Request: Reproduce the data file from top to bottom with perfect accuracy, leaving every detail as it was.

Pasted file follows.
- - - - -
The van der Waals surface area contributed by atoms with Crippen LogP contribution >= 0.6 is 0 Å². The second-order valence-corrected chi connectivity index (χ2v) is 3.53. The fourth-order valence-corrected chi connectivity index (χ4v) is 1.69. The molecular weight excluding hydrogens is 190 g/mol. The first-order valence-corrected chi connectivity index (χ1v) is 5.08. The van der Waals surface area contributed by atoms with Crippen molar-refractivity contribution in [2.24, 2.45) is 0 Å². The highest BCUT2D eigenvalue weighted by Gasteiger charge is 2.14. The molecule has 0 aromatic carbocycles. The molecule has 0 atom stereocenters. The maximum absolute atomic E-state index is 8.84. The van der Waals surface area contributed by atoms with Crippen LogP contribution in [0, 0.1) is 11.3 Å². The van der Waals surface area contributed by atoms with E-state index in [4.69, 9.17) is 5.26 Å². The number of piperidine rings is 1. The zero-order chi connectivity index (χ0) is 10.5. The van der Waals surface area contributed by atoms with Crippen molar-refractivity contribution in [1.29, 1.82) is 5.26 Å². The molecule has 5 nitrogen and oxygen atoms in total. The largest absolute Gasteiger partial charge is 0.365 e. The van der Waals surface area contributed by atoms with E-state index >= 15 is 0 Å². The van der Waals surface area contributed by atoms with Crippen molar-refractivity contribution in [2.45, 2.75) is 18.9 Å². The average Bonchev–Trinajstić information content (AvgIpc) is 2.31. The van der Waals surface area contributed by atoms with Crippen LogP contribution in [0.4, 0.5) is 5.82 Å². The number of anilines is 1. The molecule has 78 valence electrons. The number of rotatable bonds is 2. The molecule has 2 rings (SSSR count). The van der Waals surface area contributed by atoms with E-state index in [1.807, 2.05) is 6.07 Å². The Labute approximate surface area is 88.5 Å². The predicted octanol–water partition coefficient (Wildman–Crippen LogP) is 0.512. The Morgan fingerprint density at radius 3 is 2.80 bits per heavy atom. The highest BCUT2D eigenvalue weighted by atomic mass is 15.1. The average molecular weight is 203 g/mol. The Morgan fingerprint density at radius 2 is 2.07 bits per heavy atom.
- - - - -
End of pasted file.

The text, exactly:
The van der Waals surface area contributed by atoms with Crippen LogP contribution >= 0.6 is 0 Å². The second-order valence-corrected chi connectivity index (χ2v) is 3.53. The fourth-order valence-corrected chi connectivity index (χ4v) is 1.69. The molecular weight excluding hydrogens is 190 g/mol. The first-order valence-corrected chi connectivity index (χ1v) is 5.08. The van der Waals surface area contributed by atoms with Crippen molar-refractivity contribution in [2.24, 2.45) is 0 Å². The highest BCUT2D eigenvalue weighted by Gasteiger charge is 2.14. The molecule has 0 aromatic carbocycles. The molecule has 0 atom stereocenters. The maximum absolute atomic E-state index is 8.84. The van der Waals surface area contributed by atoms with Crippen LogP contribution in [0, 0.1) is 11.3 Å². The van der Waals surface area contributed by atoms with E-state index in [4.69, 9.17) is 5.26 Å². The number of piperidine rings is 1. The zero-order chi connectivity index (χ0) is 10.5. The van der Waals surface area contributed by atoms with Crippen molar-refractivity contribution in [1.29, 1.82) is 5.26 Å². The molecule has 5 nitrogen and oxygen atoms in total. The largest absolute Gasteiger partial charge is 0.365 e. The van der Waals surface area contributed by atoms with E-state index >= 15 is 0 Å². The van der Waals surface area contributed by atoms with Crippen molar-refractivity contribution in [2.45, 2.75) is 18.9 Å². The average Bonchev–Trinajstić information content (AvgIpc) is 2.31. The van der Waals surface area contributed by atoms with Crippen LogP contribution in [0.4, 0.5) is 5.82 Å². The number of anilines is 1. The molecule has 78 valence electrons. The number of rotatable bonds is 2. The molecule has 2 rings (SSSR count). The van der Waals surface area contributed by atoms with E-state index in [1.807, 2.05) is 6.07 Å². The Labute approximate surface area is 88.5 Å². The predicted octanol–water partition coefficient (Wildman–Crippen LogP) is 0.512. The Morgan fingerprint density at radius 3 is 2.80 bits per heavy atom. The highest BCUT2D eigenvalue weighted by atomic mass is 15.1. The average molecular weight is 203 g/mol. The Morgan fingerprint density at radius 2 is 2.07 bits per heavy atom.